"In leadership, you need to have time for reflection, to step back, gain perspective and look at the whole picture."

Since San José State is the only public university in Silicon Valley, Papazian knows it is in a unique position to give its students access to the region’s globally recognized businesses. “We hire a lot of talented part-time faculty who are professionals at companies in our region and can bring that knowledge and expertise of the workforce, complementing what our faculty on campus are able to do,” the president says. “And we connect students, whatever their area of study, with companies and internships so they are working all over Silicon Valley.

“I am proud of our success in preparing our students for the workforce in our region and the innovation economy, students who at the same time are imbued with the values of equity and inclusion that are part of our rich and long history.”

In the end, Papazian always keeps her focus on ensuring student success at SJSU, California’s oldest public university: “Our mission is to create opportunities for students who don’t otherwise have them and to allow students to soar.”


Together, we are brilliant: Leadership and the art of team-building

BY Mary A. Papazian, Ph.D.

Listen to President Papazian's essay

As I consider the many aspects of leadership I find important in my position as president of San José State University, I am reminded of a simple phrase by the educator and author Steven W. Anderson, which sums up a vital element of my overall leadership approach: "Alone we are smart, but together we are brilliant." Truer words may never have been spoken about the importance of team-building.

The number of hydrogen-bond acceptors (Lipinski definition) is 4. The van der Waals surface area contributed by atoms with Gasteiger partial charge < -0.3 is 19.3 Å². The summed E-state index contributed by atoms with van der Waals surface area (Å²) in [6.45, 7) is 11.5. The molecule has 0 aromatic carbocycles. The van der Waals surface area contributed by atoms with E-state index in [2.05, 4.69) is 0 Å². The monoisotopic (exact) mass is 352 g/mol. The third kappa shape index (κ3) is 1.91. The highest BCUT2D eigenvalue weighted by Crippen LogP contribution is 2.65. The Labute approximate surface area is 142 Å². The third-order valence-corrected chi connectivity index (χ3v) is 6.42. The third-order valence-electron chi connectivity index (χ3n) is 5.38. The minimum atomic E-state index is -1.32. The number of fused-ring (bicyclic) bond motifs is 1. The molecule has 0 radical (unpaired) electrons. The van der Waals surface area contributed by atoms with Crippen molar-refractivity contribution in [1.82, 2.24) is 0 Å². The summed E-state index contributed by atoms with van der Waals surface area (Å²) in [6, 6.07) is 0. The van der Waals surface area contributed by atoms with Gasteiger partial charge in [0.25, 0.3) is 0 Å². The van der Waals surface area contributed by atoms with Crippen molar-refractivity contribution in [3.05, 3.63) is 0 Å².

When I hire senior leaders, I look to hire colleagues who understand that their individual success is not as vital as the success of the enterprise as a whole, and I look ahead to see how they will fit in with the broader team.

Deep knowledge and expertise in a new staff member’s field is obviously paramount when building a team, but there are plenty of smart people with strong experience and expertise who are not always able to see beyond their own ambitions to the needs of the enterprise as a whole.

Just as important—perhaps even more important—is the prospective candidate’s interest in seeing how her or his area of expertise and responsibility fits into and adds value to the larger whole. Building an effective team means offering people an opportunity to feel fulfilled in the work that they do, rather than feeling the need to compete with their peers.